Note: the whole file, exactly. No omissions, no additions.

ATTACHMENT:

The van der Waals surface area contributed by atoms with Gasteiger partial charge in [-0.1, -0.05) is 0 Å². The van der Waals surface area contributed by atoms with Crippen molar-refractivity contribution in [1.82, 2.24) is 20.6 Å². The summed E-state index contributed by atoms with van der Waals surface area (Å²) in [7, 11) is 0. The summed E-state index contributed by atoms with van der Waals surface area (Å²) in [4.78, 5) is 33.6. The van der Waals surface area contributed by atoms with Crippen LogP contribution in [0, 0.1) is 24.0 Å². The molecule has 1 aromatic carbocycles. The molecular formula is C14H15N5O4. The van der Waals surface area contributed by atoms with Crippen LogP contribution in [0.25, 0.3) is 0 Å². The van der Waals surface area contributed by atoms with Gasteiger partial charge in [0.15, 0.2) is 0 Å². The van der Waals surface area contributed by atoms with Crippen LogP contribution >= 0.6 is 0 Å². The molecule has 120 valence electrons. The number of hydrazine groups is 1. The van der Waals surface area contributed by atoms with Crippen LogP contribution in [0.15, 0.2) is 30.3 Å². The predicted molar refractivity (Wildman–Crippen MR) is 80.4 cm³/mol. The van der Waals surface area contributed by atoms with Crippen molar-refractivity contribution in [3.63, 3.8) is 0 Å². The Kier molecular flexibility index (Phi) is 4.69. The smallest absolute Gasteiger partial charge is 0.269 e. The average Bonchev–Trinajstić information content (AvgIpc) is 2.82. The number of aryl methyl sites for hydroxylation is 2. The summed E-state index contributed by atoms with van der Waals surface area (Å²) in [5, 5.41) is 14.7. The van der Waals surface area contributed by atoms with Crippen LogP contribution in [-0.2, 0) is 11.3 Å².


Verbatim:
The van der Waals surface area contributed by atoms with Gasteiger partial charge in [-0.1, -0.05) is 0 Å². The van der Waals surface area contributed by atoms with Crippen molar-refractivity contribution in [1.82, 2.24) is 20.6 Å². The summed E-state index contributed by atoms with van der Waals surface area (Å²) in [7, 11) is 0. The summed E-state index contributed by atoms with van der Waals surface area (Å²) in [4.78, 5) is 33.6. The van der Waals surface area contributed by atoms with Crippen LogP contribution in [0, 0.1) is 24.0 Å². The molecule has 1 aromatic carbocycles. The molecular formula is C14H15N5O4. The van der Waals surface area contributed by atoms with Crippen LogP contribution in [0.25, 0.3) is 0 Å². The van der Waals surface area contributed by atoms with Gasteiger partial charge in [0.15, 0.2) is 0 Å². The van der Waals surface area contributed by atoms with Crippen LogP contribution >= 0.6 is 0 Å². The molecule has 120 valence electrons. The number of hydrazine groups is 1. The van der Waals surface area contributed by atoms with Crippen LogP contribution in [0.15, 0.2) is 30.3 Å². The predicted molar refractivity (Wildman–Crippen MR) is 80.4 cm³/mol. The van der Waals surface area contributed by atoms with Crippen molar-refractivity contribution in [3.63, 3.8) is 0 Å². The Kier molecular flexibility index (Phi) is 4.69. The smallest absolute Gasteiger partial charge is 0.269 e. The average Bonchev–Trinajstić information content (AvgIpc) is 2.82. The number of aryl methyl sites for hydroxylation is 2. The summed E-state index contributed by atoms with van der Waals surface area (Å²) in [5, 5.41) is 14.7. The van der Waals surface area contributed by atoms with Crippen LogP contribution in [-0.2, 0) is 11.3 Å².